Nearly a month ahead of its deadline, the SBA announced yesterday that the PPP program has run out of funding and the agency will not process new applications for most businesses. “After more than a year of operation and serving more than eight million small businesses, funding for the bi-partisan Paycheck Protection Program has been exhausted," said an SBA spokesperson.
The SBA will continue to accept applications from some minority-owned and underrepresented businesses, but no other new applications will be accepted. Here’s what you need to know.
Some PPP Funding Remains for Community Banks
The PPP program has not entirely exhausted its funds. $8 billion remains in a set-aside for community financial institutions, or CDFIs. CDFIs are financial institutions that work primarily with minority and underrepresented businesses. The SBA will continue to accept new applications from CDFIs until the remaining $8 billion in funding runs out.
Many Businesses Still Haven't Received Funding
Although millions of business owners were offered PPP loans, our latest poll indicates that there were also many applicants who weren't approved for the program.
According to a recent survey we conducted, only 63% of respondents who applied for PPP funding this round had gotten approved and funded. We received comments from business owners all over the U.S. that they either weren't approved or have outstanding applications that haven't been processed yet. If you applied for PPP funding but didn’t receive it (or won’t be able to now that the program has closed), you’re not alone.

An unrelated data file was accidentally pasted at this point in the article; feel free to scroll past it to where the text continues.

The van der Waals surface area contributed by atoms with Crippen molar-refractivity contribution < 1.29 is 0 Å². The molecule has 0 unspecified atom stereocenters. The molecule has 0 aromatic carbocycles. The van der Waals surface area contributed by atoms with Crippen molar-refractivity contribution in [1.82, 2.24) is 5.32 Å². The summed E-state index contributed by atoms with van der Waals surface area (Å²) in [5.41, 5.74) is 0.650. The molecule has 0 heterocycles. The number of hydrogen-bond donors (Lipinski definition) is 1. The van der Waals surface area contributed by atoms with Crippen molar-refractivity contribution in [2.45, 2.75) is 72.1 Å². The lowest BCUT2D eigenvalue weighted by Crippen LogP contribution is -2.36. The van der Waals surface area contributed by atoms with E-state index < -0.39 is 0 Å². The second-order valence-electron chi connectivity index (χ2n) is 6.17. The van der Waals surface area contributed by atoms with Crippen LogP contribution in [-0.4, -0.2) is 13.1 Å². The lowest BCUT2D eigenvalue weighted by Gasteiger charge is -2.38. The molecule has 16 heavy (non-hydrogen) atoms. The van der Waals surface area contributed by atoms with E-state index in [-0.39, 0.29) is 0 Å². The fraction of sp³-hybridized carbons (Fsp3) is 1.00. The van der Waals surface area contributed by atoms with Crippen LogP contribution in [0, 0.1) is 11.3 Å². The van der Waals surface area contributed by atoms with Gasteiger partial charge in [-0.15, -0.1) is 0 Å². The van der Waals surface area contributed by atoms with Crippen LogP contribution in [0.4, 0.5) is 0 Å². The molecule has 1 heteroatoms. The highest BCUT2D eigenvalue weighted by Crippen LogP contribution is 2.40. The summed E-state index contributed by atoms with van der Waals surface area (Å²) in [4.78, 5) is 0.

What if My Application Has Already Been Approved?
If your PPP application has already been approved by your lender, you will still be able to receive funding. According to the SBA’s statement, the agency will continue processing applications already approved. However, if your application hasn’t been approved by your lender yet, you likely won’t be able to receive funding from the PPP.
Will More Funding Be Approved?
It’s possible that Congress will approve more funding for the PPP, because there is pressure from small business advocates and some lawmakers to do so. Ben Cardin, a Democrat from Maryland and the chair of the Senate’s small business and entrepreneurship committee, “remains open to a bipartisan agreement to add funds to the program,” according to a spokesman. However, as the U.S.’ economic recovery has progressed, Congress has mostly focused on targeted funding for hard-hit industries such as restaurants and entertainment venues. We will keep you updated if more PPP funding is approved.
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